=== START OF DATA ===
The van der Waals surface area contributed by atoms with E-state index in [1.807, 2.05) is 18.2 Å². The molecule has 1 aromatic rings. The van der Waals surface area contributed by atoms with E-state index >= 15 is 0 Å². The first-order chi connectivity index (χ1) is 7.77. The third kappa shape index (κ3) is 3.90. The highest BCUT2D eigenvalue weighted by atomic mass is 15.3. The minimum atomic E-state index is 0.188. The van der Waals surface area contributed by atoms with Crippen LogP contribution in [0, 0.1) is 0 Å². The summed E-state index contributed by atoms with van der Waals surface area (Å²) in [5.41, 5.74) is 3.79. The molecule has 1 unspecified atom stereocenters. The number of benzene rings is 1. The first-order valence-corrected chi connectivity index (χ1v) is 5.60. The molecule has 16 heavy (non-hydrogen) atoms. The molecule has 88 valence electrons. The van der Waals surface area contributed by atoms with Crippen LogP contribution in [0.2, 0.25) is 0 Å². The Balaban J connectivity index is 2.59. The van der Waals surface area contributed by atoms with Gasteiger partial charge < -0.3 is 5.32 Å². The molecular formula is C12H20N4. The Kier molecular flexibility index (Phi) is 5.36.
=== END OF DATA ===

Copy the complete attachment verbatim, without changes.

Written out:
The van der Waals surface area contributed by atoms with E-state index in [1.807, 2.05) is 18.2 Å². The molecule has 1 aromatic rings. The van der Waals surface area contributed by atoms with E-state index >= 15 is 0 Å². The first-order chi connectivity index (χ1) is 7.77. The third kappa shape index (κ3) is 3.90. The highest BCUT2D eigenvalue weighted by atomic mass is 15.3. The minimum atomic E-state index is 0.188. The van der Waals surface area contributed by atoms with Crippen LogP contribution in [0, 0.1) is 0 Å². The summed E-state index contributed by atoms with van der Waals surface area (Å²) in [5.41, 5.74) is 3.79. The molecule has 1 unspecified atom stereocenters. The number of benzene rings is 1. The first-order valence-corrected chi connectivity index (χ1v) is 5.60. The molecule has 16 heavy (non-hydrogen) atoms. The molecule has 88 valence electrons. The van der Waals surface area contributed by atoms with Crippen LogP contribution in [0.2, 0.25) is 0 Å². The Balaban J connectivity index is 2.59. The van der Waals surface area contributed by atoms with Gasteiger partial charge < -0.3 is 5.32 Å². The molecular formula is C12H20N4. The Kier molecular flexibility index (Phi) is 5.36.